Overall I enjoyed the film, even with the slow pace, and consider it a realistic and well-acted ensemble drama that allows us to reflect on what truly makes us happy, and how vigorously we strive to give our lives meaning. The movie ends with Sam, Jon, and Dave gathered together, resuming their usual banter, and we are left with the impression that they have all attained a bit of closure and contentment—for now.

On a scale of 1- 5 Georges: 4.5


Amber Heard in Syrup (Aram Rappaport, 2013)Syrup, on the other hand, was a bit more disappointing. It started out with satire, and ended as a droopy drama, seeming to completely change genre and tone halfway through the movie.

It starts out quite promising: a young entrepreneur wannabe “named” Scat comes up with an idea for an energy drink. Having changed his name in an effort to change his “branding” and create a persona as he was advised in marketing school, he is like many other recent college graduates in that he is desperately searching for a job, preferably with high income potential. He creates “Fukk” energy drink with the intention of marketing it to the “young, shallow, and materialistic”, which should give you an insight into his character, and make you question why you are supposed to be rooting for him. Yet, despite his apparent willingness to do anything to become rich and famous, I found myself hoping he would succeed, at least at the beginning of the story. Scat (Shiloh Fernandez) is naïve and hopeful at first, at least until his friend and roommate with the telling moniker of “Sneaky Pete” (the rarely speaking Kellan Lutz) steals the idea and works his way to the top of the Addison corporation, which apparently is supposed to represent Coca-Cola in the real world.

Then there’s Six (Amber Heard), the cutthroat and seemingly emotionless twenty one year old executive whom Scat pitched the product to at the beginning. When she is thrown over by Sneaky Pete, she feels compelled to show him up by pulling Scat onto her marketing team, even though Sneaky Pete has assigned her to a less-than-stellar campaign to claim all the glory for himself. Scat is somehow able to create an amazing marketing campaign with Six, and is back on top, for now.

This first act was quite speedy and engaging, but, while some of that speed was due to the music and editing, it was still holding my attention. Graphics, graphs, and the characters talking directly into the camera attempted to provide some gimmick, and sometimes they achieved the purpose of complimenting the story, while at other times they were just a distraction.

Syrup really lost me during the second and third acts, when it shifted gears and started to focus on the relationship between Scat and Six. It lost that snap of satire, instead careening towards romantic comedy territory with a few tearful scenes between the two protagonists, and very little of the wittiness and verve that characterized the beginning. After the first act, it seemed like the creators lost their direction a bit, and were desperately trying to figure out what new plot twists they could throw at Scat next.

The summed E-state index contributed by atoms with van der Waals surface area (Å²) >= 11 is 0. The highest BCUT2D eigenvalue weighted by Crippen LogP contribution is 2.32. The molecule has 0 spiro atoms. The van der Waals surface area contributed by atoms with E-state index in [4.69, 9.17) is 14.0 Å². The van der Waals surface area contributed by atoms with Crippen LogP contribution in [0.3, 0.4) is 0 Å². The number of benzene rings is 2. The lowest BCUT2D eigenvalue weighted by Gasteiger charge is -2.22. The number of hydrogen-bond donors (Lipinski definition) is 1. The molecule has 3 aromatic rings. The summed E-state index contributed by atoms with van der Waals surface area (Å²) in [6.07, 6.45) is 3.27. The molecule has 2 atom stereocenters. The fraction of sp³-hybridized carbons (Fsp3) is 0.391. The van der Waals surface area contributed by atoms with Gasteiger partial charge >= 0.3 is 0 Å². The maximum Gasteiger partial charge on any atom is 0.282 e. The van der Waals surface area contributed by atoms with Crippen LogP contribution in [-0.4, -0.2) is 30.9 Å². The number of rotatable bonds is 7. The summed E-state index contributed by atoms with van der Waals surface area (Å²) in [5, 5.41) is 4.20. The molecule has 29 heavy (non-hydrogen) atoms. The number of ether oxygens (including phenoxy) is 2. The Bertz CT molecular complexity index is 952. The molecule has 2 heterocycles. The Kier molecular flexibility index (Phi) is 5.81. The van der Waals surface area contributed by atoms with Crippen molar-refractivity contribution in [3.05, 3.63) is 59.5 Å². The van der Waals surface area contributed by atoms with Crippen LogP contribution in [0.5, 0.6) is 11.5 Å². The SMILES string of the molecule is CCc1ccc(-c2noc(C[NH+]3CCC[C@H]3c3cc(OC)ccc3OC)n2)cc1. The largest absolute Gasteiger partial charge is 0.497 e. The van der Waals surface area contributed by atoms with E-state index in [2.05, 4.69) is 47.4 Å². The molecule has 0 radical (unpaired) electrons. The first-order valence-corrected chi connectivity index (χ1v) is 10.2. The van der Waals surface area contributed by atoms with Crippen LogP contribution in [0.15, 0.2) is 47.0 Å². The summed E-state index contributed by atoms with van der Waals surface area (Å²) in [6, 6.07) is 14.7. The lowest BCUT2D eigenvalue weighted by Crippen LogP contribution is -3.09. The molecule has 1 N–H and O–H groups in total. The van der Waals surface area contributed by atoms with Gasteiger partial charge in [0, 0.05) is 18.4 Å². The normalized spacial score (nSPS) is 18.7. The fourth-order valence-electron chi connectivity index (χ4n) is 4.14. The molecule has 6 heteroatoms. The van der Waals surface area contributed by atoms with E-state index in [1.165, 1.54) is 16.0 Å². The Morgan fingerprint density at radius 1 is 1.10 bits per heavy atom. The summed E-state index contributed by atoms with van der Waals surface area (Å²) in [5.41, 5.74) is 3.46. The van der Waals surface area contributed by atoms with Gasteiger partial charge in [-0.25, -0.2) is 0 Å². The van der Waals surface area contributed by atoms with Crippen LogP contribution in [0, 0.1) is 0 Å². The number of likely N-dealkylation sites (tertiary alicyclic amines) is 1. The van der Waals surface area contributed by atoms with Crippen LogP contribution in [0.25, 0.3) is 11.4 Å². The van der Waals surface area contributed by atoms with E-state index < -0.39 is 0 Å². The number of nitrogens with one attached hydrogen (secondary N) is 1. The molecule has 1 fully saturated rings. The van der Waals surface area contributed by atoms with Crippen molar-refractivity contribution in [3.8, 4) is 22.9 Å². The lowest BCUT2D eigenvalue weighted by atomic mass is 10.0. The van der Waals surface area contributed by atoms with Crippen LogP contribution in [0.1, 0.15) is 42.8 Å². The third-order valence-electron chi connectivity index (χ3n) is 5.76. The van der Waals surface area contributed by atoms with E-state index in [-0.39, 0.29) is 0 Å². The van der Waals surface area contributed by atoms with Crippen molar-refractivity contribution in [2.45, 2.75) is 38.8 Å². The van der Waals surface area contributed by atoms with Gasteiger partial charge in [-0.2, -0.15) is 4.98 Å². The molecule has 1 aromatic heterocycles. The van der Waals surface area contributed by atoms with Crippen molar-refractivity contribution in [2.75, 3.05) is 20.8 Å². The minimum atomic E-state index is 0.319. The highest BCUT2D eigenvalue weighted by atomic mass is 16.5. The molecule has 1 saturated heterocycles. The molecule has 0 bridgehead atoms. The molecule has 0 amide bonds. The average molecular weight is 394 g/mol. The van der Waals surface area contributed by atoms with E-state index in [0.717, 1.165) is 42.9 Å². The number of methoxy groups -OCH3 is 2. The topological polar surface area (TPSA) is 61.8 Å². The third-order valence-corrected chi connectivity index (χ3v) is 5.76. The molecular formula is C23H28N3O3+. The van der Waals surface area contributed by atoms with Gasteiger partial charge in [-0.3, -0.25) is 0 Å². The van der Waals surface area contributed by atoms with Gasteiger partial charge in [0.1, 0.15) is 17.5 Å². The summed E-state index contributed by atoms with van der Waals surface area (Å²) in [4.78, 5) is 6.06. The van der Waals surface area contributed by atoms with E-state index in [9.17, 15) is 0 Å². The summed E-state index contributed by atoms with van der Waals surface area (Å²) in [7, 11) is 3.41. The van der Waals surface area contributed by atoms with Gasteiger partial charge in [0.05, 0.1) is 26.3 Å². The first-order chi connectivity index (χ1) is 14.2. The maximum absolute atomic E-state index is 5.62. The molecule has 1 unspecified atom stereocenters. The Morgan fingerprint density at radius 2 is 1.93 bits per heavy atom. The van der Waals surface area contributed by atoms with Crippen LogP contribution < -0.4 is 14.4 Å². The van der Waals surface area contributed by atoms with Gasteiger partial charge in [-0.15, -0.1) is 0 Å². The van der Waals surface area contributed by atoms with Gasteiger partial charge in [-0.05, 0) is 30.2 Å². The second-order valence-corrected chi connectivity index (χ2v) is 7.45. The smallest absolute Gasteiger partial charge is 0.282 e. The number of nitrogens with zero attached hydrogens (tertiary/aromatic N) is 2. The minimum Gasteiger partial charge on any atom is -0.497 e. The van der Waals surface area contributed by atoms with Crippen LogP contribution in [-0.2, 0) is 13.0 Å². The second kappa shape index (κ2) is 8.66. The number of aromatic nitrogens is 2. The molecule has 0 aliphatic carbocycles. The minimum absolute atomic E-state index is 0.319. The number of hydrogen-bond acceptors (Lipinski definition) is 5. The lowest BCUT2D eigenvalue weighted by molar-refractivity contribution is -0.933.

Predictably, the movie ends with both Scat and Six somewhat chastened and slightly less reprehensible, but they are far from heroes. Although Scat starts out as a starry-eyed kid intent on making his mark in the world, he morphs into a cold, calculating executive whose only interest is continuing to sell his product. Six feels remorse for not being more “open” about who she really is, but doesn’t really change either. So the ending is a bit unsatisfying, and I felt as if the filmmaker abruptly spliced it into the film to give a small sense of closure.

However, there were some bright spots. Amber Heard was perfect casting for the role of Six, giving an icy, almost robotic performance. Kellan Lutz was also understated yet intimidating as Sneaky Pete, standing silent through much of the movie, (until he apologizes to Scat for stealing his idea, at which point Scat nonchalantly replies, “it’s just business”). Attempting a commentary on the ruthlessness of marketing and our complex relationship with what we own, was a brave move by a filmmaker making his first feature. Although it had its moments, Syrup would have been better by running with the original marketing satire intention, and by being better organized. I can’t say I hated it (I was somewhat entertained throughout), but it was not as smooth as it was clearly trying to be.

On a scale of 1 to 5 Georges: 2.5

Christie Sausa is a Contributor to The Free George.

The Free George is the online magazine and visitors’ guide of Upstate NY, covering things from Albany to Lake Placid, including Saratoga, the Lake George region and the Adirondacks. Check out our City Blogs section for our extended coverage areas as well.